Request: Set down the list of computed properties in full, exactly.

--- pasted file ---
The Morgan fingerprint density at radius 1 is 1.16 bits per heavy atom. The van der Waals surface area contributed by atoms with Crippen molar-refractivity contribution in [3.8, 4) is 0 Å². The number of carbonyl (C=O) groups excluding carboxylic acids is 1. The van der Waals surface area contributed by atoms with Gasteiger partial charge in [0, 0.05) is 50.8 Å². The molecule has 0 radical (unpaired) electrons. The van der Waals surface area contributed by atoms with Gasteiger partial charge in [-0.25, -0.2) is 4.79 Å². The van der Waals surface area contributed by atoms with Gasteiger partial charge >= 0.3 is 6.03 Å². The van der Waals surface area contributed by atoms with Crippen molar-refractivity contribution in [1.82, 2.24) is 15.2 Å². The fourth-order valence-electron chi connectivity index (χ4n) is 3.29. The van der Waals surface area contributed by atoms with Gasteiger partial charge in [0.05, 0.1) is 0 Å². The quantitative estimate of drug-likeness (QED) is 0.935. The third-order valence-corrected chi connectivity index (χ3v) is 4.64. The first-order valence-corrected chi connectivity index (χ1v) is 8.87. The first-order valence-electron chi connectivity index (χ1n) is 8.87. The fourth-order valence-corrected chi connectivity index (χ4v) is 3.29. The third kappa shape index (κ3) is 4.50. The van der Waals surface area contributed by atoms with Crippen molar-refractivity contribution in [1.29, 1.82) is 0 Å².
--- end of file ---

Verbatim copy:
The Morgan fingerprint density at radius 1 is 1.16 bits per heavy atom. The van der Waals surface area contributed by atoms with Crippen molar-refractivity contribution in [3.8, 4) is 0 Å². The number of carbonyl (C=O) groups excluding carboxylic acids is 1. The van der Waals surface area contributed by atoms with Gasteiger partial charge in [0, 0.05) is 50.8 Å². The molecule has 0 radical (unpaired) electrons. The van der Waals surface area contributed by atoms with Gasteiger partial charge in [-0.25, -0.2) is 4.79 Å². The van der Waals surface area contributed by atoms with Gasteiger partial charge >= 0.3 is 6.03 Å². The van der Waals surface area contributed by atoms with Crippen molar-refractivity contribution in [1.82, 2.24) is 15.2 Å². The fourth-order valence-electron chi connectivity index (χ4n) is 3.29. The van der Waals surface area contributed by atoms with Gasteiger partial charge in [0.05, 0.1) is 0 Å². The quantitative estimate of drug-likeness (QED) is 0.935. The third-order valence-corrected chi connectivity index (χ3v) is 4.64. The first-order valence-corrected chi connectivity index (χ1v) is 8.87. The first-order valence-electron chi connectivity index (χ1n) is 8.87. The fourth-order valence-corrected chi connectivity index (χ4v) is 3.29. The third kappa shape index (κ3) is 4.50. The van der Waals surface area contributed by atoms with Crippen molar-refractivity contribution in [1.29, 1.82) is 0 Å².